On this site you will find clinical studies with cannabis or single
cannabinoids in different diseases and case reports on the use of cannabis by
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|Title||Long-term use of a cannabis-based medicine in the treatment of spasticity and other symptoms in multiple sclerosis.|
|Author(s)||Wade DT, Makela PM, House H, Bateman C, Robson P.|
|Journal, Volume, Issue||Mult Scler. 2006 Oct;12(5):639-45.|
|Major outcome(s)||Long-term use of cannabis maintains its therapeutic effects|
The object of this study was to monitor the safety and efficacy of long-term use of an oromucosal cannabis-based medicine (CBM) in patients with multiple sclerosis (MS). A total of 137 MS patients with symptoms not controlled satisfactorily using standard drugs entered this open-label trial following a 10-week, placebo-controlled study. Patients were assessed every eight weeks using visual analogue scales and diary scores of main symptoms, and were followed for an average of 434 days (range: 21 -814). A total of 58 patients (42.3%) withdrew due to lack of efficacy (24); adverse events (17); withdrew consent (6); lost to follow-up (3); and other (8). Patients reported 292 unwanted effects, of which 251 (86%) were mild to moderate, including oral pain (28), dizziness (20), diarrhoea (17), nausea (15) and oromucosal disorder (12). Three patients had five 'serious adverse events' between them--two seizures, one fall, one aspiration pneumonia, one gastroenteritis. Four patients had first-ever seizures. The improvements recorded and dosage taken in the acute study remained stable. Planned, sudden interruption of CBM for two weeks in 25 patients (of 62 approached) did not cause a consistent withdrawal syndrome, although 11 (46%) patients reported at least one of--tiredness, interrupted sleep, hot and cold flushes, mood alteration, reduced appetite, emotional lability, intoxication or vivid dreams. Twenty-two (88%) patients re-started CBM treatment. We conclude that long-term use of an oromucosal CBM (Sativex) maintains its effect in those patients who perceive initial benefit. The precise nature and rate of risks with long-term use, especially epilepsy, will require larger and longer-term studies.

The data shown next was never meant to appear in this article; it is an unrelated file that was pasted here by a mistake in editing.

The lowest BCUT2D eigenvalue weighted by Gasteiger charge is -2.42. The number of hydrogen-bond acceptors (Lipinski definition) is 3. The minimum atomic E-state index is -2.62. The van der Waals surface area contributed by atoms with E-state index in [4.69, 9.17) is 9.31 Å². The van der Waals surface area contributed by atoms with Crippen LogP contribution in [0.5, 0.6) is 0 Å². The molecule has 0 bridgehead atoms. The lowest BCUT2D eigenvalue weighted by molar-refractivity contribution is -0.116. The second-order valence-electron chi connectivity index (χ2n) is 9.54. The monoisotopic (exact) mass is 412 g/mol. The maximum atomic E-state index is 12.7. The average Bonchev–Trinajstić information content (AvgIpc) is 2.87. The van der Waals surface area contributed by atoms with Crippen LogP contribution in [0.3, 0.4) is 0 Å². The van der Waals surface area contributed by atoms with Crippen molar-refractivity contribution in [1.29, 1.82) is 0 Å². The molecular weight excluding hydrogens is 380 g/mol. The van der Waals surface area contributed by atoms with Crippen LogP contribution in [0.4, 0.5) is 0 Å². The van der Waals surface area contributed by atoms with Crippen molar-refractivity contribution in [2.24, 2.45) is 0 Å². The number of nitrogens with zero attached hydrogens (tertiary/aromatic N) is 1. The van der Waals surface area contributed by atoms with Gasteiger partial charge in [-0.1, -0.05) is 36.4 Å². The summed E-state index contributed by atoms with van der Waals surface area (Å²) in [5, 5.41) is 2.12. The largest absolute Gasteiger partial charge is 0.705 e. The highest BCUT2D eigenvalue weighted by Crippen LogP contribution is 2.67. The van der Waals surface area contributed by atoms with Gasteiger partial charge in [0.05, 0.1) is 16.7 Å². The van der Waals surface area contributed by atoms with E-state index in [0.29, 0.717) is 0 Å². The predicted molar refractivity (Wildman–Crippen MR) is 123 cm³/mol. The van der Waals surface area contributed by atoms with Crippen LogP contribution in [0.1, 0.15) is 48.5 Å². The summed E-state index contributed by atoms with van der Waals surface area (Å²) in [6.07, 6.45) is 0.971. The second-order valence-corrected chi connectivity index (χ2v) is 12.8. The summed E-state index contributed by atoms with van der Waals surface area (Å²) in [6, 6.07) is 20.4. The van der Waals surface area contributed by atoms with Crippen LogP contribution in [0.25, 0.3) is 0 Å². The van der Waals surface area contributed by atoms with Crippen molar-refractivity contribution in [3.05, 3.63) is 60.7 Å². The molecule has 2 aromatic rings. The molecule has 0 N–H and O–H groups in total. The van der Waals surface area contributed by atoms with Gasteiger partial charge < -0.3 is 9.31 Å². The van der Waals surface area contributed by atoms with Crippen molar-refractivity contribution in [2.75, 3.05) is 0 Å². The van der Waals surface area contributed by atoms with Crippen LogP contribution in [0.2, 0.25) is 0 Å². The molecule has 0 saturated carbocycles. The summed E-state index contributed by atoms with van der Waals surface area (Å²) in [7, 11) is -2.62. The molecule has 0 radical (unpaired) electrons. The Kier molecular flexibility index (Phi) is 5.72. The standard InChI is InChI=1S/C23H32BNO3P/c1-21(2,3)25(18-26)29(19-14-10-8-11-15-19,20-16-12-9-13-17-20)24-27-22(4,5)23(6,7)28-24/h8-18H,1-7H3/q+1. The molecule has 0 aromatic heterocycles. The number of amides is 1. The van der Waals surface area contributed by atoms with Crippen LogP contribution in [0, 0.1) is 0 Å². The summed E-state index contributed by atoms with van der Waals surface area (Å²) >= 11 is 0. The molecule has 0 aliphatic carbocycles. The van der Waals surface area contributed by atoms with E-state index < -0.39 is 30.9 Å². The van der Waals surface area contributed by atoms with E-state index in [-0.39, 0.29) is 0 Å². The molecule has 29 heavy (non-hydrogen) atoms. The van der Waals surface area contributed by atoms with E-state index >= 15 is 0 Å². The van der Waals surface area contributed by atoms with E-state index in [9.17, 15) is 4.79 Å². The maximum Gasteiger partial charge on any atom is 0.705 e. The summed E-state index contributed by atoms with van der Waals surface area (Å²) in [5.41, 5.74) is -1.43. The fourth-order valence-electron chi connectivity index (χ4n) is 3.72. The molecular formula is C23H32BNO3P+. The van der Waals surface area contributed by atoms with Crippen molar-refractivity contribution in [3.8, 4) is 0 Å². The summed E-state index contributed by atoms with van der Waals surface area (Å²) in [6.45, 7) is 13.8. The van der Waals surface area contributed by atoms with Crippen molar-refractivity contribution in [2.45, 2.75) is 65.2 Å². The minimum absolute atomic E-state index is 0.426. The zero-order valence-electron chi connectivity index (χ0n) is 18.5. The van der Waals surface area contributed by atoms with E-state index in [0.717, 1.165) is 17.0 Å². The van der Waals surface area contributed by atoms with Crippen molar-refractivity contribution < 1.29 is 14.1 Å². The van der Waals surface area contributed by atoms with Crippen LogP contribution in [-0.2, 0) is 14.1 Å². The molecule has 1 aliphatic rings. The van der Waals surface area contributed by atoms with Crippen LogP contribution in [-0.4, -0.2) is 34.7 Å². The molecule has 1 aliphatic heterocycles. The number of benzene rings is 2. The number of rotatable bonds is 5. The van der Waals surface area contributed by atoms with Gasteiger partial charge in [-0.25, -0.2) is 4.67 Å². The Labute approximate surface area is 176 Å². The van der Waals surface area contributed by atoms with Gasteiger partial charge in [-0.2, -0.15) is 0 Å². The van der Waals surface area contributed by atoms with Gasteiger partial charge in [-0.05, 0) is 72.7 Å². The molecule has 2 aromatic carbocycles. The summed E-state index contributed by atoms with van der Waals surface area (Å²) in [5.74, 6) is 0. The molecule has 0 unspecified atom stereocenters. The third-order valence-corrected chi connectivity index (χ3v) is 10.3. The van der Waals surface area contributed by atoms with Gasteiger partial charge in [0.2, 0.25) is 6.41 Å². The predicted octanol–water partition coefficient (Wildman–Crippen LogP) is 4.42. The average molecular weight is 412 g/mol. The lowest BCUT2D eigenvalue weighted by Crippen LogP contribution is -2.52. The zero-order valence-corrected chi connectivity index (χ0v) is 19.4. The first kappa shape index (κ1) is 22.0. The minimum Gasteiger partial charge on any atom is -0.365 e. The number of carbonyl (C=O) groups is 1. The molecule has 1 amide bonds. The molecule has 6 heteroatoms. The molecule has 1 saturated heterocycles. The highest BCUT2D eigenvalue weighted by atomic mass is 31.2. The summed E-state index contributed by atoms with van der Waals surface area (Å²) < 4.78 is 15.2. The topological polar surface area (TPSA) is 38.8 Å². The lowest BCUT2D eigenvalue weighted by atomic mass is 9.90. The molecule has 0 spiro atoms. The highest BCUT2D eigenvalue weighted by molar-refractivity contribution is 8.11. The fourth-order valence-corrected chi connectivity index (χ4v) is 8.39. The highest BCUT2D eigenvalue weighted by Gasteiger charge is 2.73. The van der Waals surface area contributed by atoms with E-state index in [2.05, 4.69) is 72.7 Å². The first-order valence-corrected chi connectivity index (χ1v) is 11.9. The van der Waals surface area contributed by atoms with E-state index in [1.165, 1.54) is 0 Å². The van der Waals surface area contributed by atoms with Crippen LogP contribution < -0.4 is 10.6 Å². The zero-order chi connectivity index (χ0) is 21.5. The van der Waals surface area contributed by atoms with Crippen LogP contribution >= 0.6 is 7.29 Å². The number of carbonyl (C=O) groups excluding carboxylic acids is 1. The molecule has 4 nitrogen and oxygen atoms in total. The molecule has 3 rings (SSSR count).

|Dose(s)||30 mg THC on average|
|Participants||137 MS patients|
|Type of publication||Medical journal|
|Address of author(s)||Oxford Centre for Enablement, Windmill Road, Oxford OX3 7LD, UK. firstname.lastname@example.org|